Written by Nosa Orobaton, Chief of Party, Nigeria Targeted States High Impact Project (TSHIP)
It’s the end of the second day of the Global Maternal Health Conference now, and my thoughts have crystallized further on the theme of, “How do we produce more in the results space? How do we make real and significant progress?”
Maternal health – safe childbirth – as was repeatedly and rightly stressed, is not a disease, which means the approach is not straightforward. One doesn’t treat it like treating malaria, for example, although preventing malaria in pregnancy is an important means of promoting maternal health. There are cultural elements, gender issues, equity considerations, community viewpoints to consider, all of which need to be appropriately addressed.
The way I see it, there are three key elements, or senses, to improving maternal health care, and they must work together. We need, first of all, the evidence sense. We rely on researchers to generate it. And then we need what I will call ‘street sense’. Street sense encompasses the views of the community and activists. Street sense purveyors understand what the community wants and needs. The third element is the common sense, which is derived from the policy makers and political leaders. Politicians can and do make things happen, and they understand how to do it.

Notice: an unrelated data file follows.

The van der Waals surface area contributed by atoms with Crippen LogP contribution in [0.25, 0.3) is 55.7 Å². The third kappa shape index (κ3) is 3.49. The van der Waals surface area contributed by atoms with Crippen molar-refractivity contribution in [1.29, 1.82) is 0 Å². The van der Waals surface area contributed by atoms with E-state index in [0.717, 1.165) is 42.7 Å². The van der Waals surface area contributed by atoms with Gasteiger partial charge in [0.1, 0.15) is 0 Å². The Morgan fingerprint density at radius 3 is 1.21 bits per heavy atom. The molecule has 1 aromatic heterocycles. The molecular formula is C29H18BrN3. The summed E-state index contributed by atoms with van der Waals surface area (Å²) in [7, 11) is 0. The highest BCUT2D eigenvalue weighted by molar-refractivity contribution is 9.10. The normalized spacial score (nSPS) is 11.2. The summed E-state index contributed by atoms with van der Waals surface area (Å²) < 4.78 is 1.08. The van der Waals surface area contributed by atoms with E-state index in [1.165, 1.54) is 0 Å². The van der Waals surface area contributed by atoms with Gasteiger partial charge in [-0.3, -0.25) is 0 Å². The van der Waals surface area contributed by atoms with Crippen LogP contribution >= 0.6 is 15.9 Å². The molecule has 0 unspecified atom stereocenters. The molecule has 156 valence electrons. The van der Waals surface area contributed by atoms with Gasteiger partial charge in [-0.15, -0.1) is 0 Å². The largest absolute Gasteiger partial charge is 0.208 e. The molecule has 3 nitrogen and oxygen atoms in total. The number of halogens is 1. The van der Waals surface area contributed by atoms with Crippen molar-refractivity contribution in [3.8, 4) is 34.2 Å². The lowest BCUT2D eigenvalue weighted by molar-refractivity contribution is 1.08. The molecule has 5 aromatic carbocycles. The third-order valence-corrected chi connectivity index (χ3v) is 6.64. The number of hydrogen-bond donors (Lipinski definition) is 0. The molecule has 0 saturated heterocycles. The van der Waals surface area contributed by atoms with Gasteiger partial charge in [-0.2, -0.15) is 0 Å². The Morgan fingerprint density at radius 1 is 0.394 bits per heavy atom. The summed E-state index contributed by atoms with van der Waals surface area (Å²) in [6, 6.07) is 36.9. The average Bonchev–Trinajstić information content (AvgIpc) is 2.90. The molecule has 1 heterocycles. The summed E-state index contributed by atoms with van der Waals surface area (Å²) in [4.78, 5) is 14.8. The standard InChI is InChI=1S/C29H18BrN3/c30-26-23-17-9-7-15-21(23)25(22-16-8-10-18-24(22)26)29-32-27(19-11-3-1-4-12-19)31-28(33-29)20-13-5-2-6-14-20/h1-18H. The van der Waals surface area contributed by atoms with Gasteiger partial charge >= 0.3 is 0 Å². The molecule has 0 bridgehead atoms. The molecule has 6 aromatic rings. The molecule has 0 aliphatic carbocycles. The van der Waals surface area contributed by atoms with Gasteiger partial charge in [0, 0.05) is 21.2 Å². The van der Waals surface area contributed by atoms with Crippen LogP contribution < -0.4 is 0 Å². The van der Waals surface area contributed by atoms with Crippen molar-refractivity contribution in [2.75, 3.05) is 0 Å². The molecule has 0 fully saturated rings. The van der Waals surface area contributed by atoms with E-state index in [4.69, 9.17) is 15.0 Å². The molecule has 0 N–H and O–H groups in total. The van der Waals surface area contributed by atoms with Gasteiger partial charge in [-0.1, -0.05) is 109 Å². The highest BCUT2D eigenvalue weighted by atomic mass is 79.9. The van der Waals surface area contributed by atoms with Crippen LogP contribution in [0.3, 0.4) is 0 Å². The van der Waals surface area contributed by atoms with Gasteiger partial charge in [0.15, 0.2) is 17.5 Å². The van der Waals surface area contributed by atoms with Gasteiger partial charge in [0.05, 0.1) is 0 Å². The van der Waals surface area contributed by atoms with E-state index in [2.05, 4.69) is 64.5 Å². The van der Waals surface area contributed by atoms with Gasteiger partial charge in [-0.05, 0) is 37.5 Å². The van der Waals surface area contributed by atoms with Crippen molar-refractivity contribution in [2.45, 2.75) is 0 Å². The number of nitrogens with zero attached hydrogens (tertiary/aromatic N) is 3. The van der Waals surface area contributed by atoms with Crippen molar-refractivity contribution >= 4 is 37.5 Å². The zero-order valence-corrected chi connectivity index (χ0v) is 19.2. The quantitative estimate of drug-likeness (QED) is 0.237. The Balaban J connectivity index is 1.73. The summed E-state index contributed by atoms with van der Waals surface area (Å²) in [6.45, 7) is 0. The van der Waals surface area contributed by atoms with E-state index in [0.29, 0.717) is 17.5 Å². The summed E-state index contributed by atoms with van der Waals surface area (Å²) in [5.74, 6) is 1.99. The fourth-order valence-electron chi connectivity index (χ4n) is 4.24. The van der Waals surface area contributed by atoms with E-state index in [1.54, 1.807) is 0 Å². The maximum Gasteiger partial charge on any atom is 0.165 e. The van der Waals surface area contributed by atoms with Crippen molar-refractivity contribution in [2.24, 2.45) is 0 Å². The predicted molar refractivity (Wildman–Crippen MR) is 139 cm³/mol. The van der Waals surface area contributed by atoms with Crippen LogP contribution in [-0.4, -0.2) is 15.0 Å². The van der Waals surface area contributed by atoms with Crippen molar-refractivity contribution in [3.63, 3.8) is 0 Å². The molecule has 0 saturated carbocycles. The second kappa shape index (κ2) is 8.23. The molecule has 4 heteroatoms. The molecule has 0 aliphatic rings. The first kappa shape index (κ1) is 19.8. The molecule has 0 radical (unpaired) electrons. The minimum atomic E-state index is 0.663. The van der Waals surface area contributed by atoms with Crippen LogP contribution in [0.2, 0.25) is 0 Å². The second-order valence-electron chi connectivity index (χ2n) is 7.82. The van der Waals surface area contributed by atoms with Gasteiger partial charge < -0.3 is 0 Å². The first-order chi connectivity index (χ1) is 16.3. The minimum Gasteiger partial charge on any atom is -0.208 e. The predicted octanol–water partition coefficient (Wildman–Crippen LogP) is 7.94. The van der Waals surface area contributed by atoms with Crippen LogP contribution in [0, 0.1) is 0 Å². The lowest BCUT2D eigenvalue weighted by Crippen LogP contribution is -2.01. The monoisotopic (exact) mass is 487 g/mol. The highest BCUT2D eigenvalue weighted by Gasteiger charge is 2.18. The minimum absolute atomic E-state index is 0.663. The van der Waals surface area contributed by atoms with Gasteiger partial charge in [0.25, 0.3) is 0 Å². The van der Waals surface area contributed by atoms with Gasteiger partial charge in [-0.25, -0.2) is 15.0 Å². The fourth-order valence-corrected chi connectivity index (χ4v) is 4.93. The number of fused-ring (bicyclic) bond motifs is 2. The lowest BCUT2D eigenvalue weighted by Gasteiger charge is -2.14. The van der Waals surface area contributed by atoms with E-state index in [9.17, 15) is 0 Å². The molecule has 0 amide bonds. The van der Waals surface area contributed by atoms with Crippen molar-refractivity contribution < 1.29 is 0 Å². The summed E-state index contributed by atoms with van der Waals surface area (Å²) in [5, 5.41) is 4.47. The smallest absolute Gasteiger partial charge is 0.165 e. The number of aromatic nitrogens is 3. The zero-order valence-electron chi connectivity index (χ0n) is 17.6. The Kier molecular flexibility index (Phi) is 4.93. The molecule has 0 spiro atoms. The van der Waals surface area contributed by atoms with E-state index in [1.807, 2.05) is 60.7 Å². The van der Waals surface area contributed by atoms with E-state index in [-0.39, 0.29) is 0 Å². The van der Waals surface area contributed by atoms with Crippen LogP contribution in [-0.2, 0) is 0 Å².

All of these senses need to come together to repeatedly produce the results and outcome we seek, especially at scale. The researchers and community activists are here, seeking collaboration and sharing ideas. However, the common sense people are not well-represented at the conference. In order to make progress in maternal health, for the evidence-based interventions that women want and need, will require the political dimension. We know this. We don’t always embrace it. Nor have we always persisted in our pursuit for political support. We will need alliances throughout the community for those interventions to take and to maintain progress over time. Three senses; evidence, street and common senses. All are needed in concert for lasting results and progress in maternal health.
Other posts written by Nosa Orobaton from the 2013 Global Maternal Health Conference: